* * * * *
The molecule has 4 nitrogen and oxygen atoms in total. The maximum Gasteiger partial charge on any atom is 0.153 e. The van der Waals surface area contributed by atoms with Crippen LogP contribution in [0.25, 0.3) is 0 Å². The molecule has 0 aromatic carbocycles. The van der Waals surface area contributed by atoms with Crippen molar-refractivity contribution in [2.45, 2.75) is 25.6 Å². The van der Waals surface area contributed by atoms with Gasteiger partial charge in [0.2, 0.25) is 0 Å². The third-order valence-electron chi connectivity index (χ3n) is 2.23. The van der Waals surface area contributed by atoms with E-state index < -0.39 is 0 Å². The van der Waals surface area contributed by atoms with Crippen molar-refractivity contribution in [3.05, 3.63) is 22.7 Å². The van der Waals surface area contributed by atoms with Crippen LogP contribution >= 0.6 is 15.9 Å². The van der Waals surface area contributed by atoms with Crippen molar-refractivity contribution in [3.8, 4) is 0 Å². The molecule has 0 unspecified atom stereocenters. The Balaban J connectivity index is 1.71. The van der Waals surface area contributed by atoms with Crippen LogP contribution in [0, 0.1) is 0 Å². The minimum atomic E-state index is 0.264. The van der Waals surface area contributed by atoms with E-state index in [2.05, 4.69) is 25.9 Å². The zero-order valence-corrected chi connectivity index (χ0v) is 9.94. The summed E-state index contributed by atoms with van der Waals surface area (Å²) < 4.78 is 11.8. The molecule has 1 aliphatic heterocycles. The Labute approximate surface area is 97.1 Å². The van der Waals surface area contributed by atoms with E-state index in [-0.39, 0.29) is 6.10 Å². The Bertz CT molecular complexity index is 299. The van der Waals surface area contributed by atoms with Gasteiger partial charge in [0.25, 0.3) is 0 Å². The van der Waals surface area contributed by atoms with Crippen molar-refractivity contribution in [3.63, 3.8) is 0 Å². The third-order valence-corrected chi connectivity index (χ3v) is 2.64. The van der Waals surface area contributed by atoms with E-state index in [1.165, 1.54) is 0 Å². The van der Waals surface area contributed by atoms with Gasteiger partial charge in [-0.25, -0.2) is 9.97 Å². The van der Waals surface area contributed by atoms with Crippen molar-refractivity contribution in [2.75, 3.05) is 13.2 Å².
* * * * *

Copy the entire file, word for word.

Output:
The molecule has 4 nitrogen and oxygen atoms in total. The maximum Gasteiger partial charge on any atom is 0.153 e. The van der Waals surface area contributed by atoms with Crippen LogP contribution in [0.25, 0.3) is 0 Å². The molecule has 0 aromatic carbocycles. The van der Waals surface area contributed by atoms with Crippen molar-refractivity contribution in [2.45, 2.75) is 25.6 Å². The van der Waals surface area contributed by atoms with Gasteiger partial charge in [0.2, 0.25) is 0 Å². The third-order valence-electron chi connectivity index (χ3n) is 2.23. The van der Waals surface area contributed by atoms with E-state index < -0.39 is 0 Å². The van der Waals surface area contributed by atoms with Crippen molar-refractivity contribution in [3.05, 3.63) is 22.7 Å². The van der Waals surface area contributed by atoms with Crippen LogP contribution >= 0.6 is 15.9 Å². The van der Waals surface area contributed by atoms with Crippen molar-refractivity contribution in [3.8, 4) is 0 Å². The molecule has 0 unspecified atom stereocenters. The Balaban J connectivity index is 1.71. The van der Waals surface area contributed by atoms with Crippen LogP contribution in [0, 0.1) is 0 Å². The minimum atomic E-state index is 0.264. The van der Waals surface area contributed by atoms with E-state index in [2.05, 4.69) is 25.9 Å². The zero-order valence-corrected chi connectivity index (χ0v) is 9.94. The summed E-state index contributed by atoms with van der Waals surface area (Å²) < 4.78 is 11.8. The molecule has 1 aliphatic heterocycles. The Labute approximate surface area is 97.1 Å². The van der Waals surface area contributed by atoms with E-state index in [-0.39, 0.29) is 6.10 Å². The Bertz CT molecular complexity index is 299. The van der Waals surface area contributed by atoms with Gasteiger partial charge in [0.25, 0.3) is 0 Å². The van der Waals surface area contributed by atoms with Crippen molar-refractivity contribution in [3.63, 3.8) is 0 Å². The third-order valence-corrected chi connectivity index (χ3v) is 2.64. The van der Waals surface area contributed by atoms with E-state index in [1.165, 1.54) is 0 Å². The van der Waals surface area contributed by atoms with Gasteiger partial charge in [-0.25, -0.2) is 9.97 Å². The van der Waals surface area contributed by atoms with Crippen molar-refractivity contribution in [2.75, 3.05) is 13.2 Å².